I had to take some time to parse through the many superficial thoughts and feelings that appear every time this question is asked. One of the things I was left with after sorting through it all is something I rarely acknowledge to myself and never to anyone else: I feel emotionally isolated. This is in no way associated with the issues we all face due to the pandemic; it's just the gradual realization I've come to that the partnership, shared emotions, and the fundamental relationship that I used to have with my wife are gone -- or, at best, are very different from what they once were. It's one of the many things I need to accept and move on from, but it seems I'm not ready to let go of the echoes just yet.

Are there activities that currently bring joy and comfort?
Not that I've yet discovered. My most prized moments are spending time on hobbies or games with my kids; being teenagers, the moments they want to spend with Dad now are rare. I have my own collection of hobbies, but they mostly serve as a distraction during what little free time I have between work and caregiving -- I wouldn't say they bring joy or comfort. I do receive a measure of satisfaction when making videos with my wife of her TBI journey; these are short clips intended to help friends and family understand what happened, what challenges she faces now, and how she is doing.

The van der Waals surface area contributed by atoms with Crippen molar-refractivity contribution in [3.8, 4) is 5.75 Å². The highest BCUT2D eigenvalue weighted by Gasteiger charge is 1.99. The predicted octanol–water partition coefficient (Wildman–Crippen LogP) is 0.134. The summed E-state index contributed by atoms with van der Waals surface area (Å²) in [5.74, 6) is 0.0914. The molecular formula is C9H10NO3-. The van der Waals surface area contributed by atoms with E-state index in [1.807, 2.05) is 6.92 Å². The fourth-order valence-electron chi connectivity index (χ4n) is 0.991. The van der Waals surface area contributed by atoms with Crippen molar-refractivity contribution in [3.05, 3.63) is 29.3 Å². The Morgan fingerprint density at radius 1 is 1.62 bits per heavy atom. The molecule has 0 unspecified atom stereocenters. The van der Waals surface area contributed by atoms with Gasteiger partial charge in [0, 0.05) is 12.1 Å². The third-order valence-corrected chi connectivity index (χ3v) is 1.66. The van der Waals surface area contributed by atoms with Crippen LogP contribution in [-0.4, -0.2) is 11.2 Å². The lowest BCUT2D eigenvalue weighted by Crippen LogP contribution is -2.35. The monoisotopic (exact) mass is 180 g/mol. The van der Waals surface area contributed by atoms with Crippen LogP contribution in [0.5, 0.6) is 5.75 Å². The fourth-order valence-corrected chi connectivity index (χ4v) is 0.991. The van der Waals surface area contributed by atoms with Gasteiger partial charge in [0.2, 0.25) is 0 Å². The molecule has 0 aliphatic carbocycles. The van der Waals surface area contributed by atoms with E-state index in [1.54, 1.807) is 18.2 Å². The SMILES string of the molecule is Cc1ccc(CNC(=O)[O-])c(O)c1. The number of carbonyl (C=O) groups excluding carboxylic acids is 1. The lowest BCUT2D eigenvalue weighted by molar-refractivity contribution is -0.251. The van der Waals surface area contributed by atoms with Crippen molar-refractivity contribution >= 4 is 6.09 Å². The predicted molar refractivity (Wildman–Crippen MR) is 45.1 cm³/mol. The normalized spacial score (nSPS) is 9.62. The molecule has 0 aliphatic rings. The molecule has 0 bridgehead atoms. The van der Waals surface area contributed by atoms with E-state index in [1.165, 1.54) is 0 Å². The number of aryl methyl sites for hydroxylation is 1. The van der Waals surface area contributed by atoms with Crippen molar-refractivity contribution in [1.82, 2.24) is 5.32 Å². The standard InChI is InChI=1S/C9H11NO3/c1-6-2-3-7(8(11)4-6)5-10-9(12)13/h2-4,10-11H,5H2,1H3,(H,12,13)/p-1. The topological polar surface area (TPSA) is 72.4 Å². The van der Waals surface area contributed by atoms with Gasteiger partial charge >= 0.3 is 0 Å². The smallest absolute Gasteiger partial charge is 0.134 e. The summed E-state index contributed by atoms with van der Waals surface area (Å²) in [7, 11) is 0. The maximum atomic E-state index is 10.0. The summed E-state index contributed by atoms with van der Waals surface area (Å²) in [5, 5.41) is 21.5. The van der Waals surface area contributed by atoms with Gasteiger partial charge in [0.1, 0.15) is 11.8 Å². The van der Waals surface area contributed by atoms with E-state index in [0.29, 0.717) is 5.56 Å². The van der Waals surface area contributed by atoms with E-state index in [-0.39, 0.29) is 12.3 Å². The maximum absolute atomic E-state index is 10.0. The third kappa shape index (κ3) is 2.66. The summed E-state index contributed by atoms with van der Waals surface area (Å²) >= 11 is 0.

What might I need to take a break from?
Responsibility. Being responsible for everything, all the time, with no break and no one to share that responsibility with is exhausting. Leaning on friends and family can help, but it isn't the same as having a spousal peer-partner. I have tremendous admiration and respect for single caregivers and single parents (and those who are both).

Is there something that helps me find hope and peace?
Each new day brings its own measure of hope -- and with that, a certain peace. I have an eastward commute in the morning; seeing the sunrise every morning is a wonderful reminder of that potential for hope and peace.

Eddie, Through tears I read your responses. Thank YOU for your raw courage in sharing. What a privilege it was for me to have a glimpse into your thoughts. Most of all I want to acknowledge the courage and awareness it takes to peel back the layers of stuff, and get real with ourselves. This is so hard. And somedays it feels like too much, other days it feels like we can keep going. I am so sorry. And like you also grateful for the sunrises and often the sunsets. Thinking of you as I type. With admiration. ~ Nicole